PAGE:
April 17, 2014
So, this week’s topic is on for how long people in Korea live with their parents. We tackled this subject in two ways:
We first talked about the real estate market in Korea, and how different it is than what we’re used to in North America. Namely, it’s a lot more expensive here, not just for rent, but also because the deposits that you have to put down here are exorbitantly expensive. As a graduate in Korea, if you’ve got student loans, there ain’t no way you’re moving out of the house, cuz you ain’t got that kinda money for a key deposit just lying around. Jobs in Korea don’t pay that well, either, so…how are you gonna move out?
The second part we talked about, though, is about dependence on parents. Being a parent in Korea is a HUGE financial burden, since you have to support your kids for a very long time. And if you’re living with your parents the desire to be independent isn’t really there, since – well – why would you if you could live there for free, right?
That last point is one I’m sure a lot of people are going to argue against. I’m sure there are many people out there that’ll say “Malarky! I wanted to move out and so did my friends!” So be it. From who we’ve spoken with, and who our friends that we consulted with on the matter have spoken with, this idea of “why would I move out if I got it good here?” is common.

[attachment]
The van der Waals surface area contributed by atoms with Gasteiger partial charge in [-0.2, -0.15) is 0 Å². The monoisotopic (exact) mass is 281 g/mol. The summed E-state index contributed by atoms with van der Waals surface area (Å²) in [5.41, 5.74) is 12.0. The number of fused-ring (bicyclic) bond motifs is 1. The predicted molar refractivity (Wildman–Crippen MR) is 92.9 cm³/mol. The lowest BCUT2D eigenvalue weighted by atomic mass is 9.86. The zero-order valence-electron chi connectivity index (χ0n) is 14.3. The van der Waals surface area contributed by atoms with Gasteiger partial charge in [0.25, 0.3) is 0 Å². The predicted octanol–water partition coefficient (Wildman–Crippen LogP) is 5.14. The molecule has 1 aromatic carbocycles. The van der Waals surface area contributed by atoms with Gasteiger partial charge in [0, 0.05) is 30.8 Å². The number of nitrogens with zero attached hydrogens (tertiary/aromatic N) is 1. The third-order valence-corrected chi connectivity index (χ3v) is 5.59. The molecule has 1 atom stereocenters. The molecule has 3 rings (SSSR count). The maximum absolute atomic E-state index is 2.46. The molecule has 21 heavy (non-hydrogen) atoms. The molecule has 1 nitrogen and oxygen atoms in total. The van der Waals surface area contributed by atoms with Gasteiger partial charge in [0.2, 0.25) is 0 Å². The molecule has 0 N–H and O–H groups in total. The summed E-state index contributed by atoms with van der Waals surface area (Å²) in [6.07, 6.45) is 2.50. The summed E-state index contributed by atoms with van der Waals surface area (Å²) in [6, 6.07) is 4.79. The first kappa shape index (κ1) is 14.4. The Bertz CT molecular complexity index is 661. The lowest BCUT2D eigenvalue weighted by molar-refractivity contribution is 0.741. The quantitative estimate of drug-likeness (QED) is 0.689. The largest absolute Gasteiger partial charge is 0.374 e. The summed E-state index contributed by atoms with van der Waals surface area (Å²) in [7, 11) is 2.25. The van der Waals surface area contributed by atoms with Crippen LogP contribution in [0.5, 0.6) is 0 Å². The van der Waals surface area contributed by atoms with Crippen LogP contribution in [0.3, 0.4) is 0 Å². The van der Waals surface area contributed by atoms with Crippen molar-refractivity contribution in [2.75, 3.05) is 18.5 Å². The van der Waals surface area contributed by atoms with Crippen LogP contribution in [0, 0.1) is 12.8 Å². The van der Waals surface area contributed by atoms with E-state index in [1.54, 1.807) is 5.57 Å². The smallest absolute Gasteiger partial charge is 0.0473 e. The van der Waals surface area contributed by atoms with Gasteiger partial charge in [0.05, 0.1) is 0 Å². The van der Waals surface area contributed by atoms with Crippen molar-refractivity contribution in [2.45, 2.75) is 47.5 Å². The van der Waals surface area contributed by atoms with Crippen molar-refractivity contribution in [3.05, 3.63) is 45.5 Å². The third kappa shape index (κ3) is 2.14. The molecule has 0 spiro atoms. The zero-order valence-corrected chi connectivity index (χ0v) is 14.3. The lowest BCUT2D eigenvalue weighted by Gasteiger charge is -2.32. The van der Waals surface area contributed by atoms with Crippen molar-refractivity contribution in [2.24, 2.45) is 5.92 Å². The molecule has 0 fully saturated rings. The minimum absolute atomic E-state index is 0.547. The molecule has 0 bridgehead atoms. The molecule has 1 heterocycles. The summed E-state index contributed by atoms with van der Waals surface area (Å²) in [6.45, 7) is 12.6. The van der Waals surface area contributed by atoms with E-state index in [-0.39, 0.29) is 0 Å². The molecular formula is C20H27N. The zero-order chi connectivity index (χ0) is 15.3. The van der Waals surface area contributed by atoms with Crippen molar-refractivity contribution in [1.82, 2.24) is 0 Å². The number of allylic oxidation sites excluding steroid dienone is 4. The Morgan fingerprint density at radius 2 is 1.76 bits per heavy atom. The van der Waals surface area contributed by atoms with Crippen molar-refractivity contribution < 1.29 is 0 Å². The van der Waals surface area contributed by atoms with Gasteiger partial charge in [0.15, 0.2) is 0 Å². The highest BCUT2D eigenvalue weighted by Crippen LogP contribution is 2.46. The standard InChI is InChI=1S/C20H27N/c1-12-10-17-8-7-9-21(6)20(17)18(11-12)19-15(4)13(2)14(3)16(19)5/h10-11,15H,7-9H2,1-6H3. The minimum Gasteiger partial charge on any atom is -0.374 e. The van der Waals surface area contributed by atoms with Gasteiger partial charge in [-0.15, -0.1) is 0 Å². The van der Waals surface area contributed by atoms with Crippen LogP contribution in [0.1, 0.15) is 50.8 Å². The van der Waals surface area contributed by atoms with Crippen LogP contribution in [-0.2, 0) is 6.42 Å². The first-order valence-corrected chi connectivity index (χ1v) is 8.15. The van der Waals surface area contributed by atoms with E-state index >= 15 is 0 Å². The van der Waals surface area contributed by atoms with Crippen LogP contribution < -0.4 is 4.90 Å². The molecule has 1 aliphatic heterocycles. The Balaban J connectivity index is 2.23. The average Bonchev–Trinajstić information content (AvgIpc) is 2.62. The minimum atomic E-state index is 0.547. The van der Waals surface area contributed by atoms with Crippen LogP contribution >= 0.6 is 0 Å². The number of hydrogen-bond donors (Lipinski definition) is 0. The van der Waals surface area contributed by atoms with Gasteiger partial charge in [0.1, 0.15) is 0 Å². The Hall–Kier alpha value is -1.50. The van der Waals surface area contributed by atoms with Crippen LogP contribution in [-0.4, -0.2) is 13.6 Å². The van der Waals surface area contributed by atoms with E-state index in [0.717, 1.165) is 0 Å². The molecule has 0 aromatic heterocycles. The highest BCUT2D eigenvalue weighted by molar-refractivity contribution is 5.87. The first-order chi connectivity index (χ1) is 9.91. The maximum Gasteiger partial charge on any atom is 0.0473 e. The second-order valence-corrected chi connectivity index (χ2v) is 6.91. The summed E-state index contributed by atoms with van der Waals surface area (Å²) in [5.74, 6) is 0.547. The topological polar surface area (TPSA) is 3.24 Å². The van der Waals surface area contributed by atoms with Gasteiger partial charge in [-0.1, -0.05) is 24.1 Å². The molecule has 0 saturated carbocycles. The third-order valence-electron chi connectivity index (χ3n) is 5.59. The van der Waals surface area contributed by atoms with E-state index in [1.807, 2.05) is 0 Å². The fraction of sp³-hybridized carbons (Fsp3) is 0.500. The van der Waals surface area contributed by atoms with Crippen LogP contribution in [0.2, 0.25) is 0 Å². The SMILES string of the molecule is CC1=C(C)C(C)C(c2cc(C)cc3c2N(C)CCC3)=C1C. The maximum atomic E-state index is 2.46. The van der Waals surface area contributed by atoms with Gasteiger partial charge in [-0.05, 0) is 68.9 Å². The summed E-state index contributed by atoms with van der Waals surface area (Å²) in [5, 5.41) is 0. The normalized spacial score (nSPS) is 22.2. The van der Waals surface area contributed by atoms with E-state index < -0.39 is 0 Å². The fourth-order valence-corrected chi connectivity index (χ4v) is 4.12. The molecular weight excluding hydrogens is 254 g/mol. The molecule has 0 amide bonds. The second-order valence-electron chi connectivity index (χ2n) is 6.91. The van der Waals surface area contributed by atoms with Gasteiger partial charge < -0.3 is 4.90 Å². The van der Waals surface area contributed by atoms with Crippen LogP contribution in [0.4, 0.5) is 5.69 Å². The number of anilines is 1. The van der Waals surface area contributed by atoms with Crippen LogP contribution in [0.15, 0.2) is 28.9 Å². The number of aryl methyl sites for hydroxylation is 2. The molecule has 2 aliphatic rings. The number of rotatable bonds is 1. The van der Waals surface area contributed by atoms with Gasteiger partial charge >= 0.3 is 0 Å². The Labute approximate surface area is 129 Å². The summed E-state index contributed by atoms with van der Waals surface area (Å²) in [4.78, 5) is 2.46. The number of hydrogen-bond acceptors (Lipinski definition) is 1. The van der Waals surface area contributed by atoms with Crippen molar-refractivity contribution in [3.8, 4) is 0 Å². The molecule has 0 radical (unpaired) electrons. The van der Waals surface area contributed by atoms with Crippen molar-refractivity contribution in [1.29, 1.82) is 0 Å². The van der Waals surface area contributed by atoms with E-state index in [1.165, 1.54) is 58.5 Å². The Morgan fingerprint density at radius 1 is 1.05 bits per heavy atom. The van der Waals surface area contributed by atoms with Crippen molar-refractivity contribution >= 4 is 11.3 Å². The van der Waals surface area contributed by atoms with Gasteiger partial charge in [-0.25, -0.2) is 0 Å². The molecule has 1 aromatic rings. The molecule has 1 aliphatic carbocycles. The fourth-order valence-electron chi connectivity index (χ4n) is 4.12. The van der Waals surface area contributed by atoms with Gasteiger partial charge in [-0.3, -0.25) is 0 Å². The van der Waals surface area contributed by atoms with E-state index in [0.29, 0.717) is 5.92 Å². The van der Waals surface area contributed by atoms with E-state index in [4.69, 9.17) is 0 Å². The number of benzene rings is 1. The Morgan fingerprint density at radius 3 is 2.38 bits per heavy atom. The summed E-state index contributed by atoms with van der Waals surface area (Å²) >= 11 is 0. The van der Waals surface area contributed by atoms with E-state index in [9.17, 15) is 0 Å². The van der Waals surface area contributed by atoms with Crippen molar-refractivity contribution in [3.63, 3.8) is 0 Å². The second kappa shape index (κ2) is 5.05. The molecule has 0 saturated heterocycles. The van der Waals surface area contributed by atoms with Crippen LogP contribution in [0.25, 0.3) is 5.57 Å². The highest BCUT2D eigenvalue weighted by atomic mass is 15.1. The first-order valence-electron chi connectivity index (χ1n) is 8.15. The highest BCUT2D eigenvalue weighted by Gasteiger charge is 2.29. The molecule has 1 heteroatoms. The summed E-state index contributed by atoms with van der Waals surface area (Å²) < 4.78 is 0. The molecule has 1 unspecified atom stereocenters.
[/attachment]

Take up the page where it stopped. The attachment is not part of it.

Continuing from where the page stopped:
Ok, enough summary: Soo Zee had some interesting stats and facts that she sent us that we were afraid to mention on camera, because if you get one pronoun out of order then it becomes an entirely different stat. Copying and pasting is so much easier!
We mentioned the term “Kangaroo Jo.” At first, the term Kangaroo was applied to people that didn’t want to get jobs, and just stay students for as long as possible and be dependent on their parents. Now, though, there’s a new breed of Kangaroos. Now, they’re people who, despite the fact that they are highly educated, and have have jobs and earn money, they don’t want to be financially independent from their parents. You don’t have to pay rent if you’re living with your parents! Also, a bit of clarification: the Kangaroo term isn’t really something you call someone, like you’d call someone a Freeloader. You Freeloader! You Kangaroo! It’s not like that. It’s more like a classification of people, like Millennials or something like that.
Some interesting stats Soo Zee sent us: 60% of University graduates in their 20s are ‘Kangaroos,’ while 38.7% of those have a full time job, and 32.9% of them have part time work, according to this site here. Also, interestingly, over the past decade or so there’s been a 91% increase of people in their 30s and 40s living with their parents, from this site
Ok, I’ll leave it at that. I don’t want this to get too proper or researchy, though I’m sure that’s a good thing – that’s just not what we do here that much at EYK. We’d like to get back to fart jokes, if possible :D
Let us know what the situation’s like where you’re from. I know for us the contrast in family dynamics between Korean families and our families was very surprising. What’s it like where you’re from? More Korean? More Western? Or something different? We’d love to read your thoughts on the matter. I’ve got my money on Sweden having things all figured out, for some reason. Must be all that cheap furniture!
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